The other day I was reviewing an AdWords audit for a small advertiser (about $1500/month in click spend). We went through many aspects of the account from conversion tracking to keyword match types to landing pages. We spent about 30 minutes reviewing the findings and recommendations before I asked if there were any questions.
For at least 10 seconds.
Sensing that the client was a little overwhelmed, I stepped in to explain that while there was a lot that needed to be done, none of it was complicated. It boiled down to 3 main areas:
- Establish a solid conversion tracking foundation
- Bring the account up to speed with best practices
- Create a better user experience from keyword to ad copy to landing page (what I call the chain of relevancy)
With this simplified “list” we were able to make assignments and establish a logical course of action. But this got me thinking. Why was a set of recommendations that I felt were very basic and intuitive totally overwhelming this client (smart guy; multiple college degrees)? These are the reasons I came up with.
Too Much Jargon
Every profession has it’s own vernacular. Words that are precisely defined to those in the industry, but might as well be Klingon to people outside the industry. During the call, while discussing how we would improve sitelinks, I forgot to explain what sitelinks were. They’ve been around for years and I take them for granted, but he didn’t know what I was talking about until I had him do a quick search on Google and he saw examples of sitelinks. Jargon is a way that PPC professionals often make PPC seem WAAAAY harder than it really is.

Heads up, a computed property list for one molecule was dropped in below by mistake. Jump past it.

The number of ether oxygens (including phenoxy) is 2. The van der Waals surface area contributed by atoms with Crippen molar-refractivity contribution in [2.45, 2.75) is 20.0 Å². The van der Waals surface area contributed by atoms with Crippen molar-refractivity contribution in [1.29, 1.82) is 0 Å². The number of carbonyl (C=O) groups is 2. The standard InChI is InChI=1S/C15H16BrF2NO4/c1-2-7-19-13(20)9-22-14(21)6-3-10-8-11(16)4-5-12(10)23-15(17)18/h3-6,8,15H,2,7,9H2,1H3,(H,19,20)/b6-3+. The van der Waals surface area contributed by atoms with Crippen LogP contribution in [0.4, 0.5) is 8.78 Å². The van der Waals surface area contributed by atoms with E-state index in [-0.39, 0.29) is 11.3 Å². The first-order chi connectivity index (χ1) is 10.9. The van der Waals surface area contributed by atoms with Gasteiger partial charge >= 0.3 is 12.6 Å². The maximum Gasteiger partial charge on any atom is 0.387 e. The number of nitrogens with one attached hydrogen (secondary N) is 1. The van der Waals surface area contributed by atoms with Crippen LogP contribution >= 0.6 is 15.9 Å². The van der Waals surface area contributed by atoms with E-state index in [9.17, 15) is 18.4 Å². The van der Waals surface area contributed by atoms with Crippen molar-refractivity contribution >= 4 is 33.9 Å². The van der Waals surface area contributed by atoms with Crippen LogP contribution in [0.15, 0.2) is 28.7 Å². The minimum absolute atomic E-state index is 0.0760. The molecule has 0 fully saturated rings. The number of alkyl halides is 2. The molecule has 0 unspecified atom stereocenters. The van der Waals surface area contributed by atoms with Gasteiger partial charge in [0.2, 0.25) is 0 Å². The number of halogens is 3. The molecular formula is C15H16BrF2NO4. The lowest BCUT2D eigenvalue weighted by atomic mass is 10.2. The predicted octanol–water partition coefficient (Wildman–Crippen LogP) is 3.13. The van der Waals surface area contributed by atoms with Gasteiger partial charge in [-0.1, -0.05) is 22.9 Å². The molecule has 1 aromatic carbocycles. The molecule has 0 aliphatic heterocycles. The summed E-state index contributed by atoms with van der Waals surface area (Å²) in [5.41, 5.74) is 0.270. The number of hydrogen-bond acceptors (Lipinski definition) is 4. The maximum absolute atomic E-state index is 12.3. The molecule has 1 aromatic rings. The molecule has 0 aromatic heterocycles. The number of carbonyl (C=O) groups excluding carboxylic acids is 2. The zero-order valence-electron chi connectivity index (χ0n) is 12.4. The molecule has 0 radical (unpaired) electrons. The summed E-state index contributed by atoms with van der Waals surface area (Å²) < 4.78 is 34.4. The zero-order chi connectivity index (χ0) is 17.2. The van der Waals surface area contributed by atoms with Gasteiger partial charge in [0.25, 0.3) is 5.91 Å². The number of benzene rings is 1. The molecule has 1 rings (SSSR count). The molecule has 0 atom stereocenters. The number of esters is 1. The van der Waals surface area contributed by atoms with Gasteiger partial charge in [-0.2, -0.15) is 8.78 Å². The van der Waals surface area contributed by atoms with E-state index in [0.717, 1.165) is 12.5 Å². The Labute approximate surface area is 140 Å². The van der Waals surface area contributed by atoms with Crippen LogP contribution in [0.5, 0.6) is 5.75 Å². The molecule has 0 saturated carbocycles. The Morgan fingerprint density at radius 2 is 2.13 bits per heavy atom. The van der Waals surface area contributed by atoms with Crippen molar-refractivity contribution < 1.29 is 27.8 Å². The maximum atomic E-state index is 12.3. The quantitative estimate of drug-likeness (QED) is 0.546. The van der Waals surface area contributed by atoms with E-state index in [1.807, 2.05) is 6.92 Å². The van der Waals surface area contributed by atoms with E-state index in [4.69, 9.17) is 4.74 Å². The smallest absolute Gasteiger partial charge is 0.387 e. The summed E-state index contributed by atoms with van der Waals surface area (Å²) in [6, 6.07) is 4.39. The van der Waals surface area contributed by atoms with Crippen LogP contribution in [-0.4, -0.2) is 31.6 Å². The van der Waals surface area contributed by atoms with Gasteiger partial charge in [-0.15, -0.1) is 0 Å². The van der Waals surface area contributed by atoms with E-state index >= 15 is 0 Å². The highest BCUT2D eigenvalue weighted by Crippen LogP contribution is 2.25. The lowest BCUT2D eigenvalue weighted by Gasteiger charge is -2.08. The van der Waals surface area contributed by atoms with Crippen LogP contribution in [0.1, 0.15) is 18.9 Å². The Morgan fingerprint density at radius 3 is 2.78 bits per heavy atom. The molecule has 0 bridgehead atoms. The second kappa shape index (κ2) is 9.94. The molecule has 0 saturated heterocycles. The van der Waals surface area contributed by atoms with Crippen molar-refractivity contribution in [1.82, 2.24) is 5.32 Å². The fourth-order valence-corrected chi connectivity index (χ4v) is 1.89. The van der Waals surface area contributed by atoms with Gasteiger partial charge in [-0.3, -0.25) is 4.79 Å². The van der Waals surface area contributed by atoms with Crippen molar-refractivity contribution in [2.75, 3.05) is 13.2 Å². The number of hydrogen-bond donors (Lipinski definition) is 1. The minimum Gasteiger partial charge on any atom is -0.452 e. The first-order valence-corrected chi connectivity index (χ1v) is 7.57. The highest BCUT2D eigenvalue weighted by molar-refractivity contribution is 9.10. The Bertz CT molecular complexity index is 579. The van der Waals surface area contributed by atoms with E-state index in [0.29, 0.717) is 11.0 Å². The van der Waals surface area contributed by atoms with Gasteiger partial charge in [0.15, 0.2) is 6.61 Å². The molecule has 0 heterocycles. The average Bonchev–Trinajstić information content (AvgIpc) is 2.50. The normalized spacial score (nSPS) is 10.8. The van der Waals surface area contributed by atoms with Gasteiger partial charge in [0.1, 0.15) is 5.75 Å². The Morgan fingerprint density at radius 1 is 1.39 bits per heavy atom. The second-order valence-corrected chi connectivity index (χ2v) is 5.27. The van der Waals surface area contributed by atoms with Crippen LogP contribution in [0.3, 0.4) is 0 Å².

Too Little Context
The PPC industry is ever-changing. Sometimes I wonder how anyone keeps up with AdWords, BingAds, LinkedIn Ads, Twitter Ads, Facebook Ads, etc. Heck, Facebook just announced Atlas and it’s basically an entirely new platform. Yikes!
When you casually mention a new ad extension like the callout extension, not only do you have to explain what it is, you need to explain what ad extensions are in their entirety. You might even need to talk about how they work, when they appear, and most importantly, why anyone would go to the trouble to implement, monitor, and optimize them. Without the context, the “Why?” to what you’re doing, PPC starts to look more like Harry Potter than Hal Varian.
PPC Isn’t Rocket Science
Like Goldilocks and the 3 bears, we’ve seen too much and too little, but what does “just right” look like? To make your recommendations relatable you need a basic recipe with 4 main ingredients:
- 1 cup of plain English words
- 3 tsp of empathy (think back to when you were a PPC noob)
- 1/2 cup of patience
- Mix thoroughly with expertise
PPC should be more like cooking and less like rocket science. If you establish a firm foundation of tracking, implement best practices in account structure, test with a purpose, deliver a relevant customer experience, and optimize continually you’ll get great results.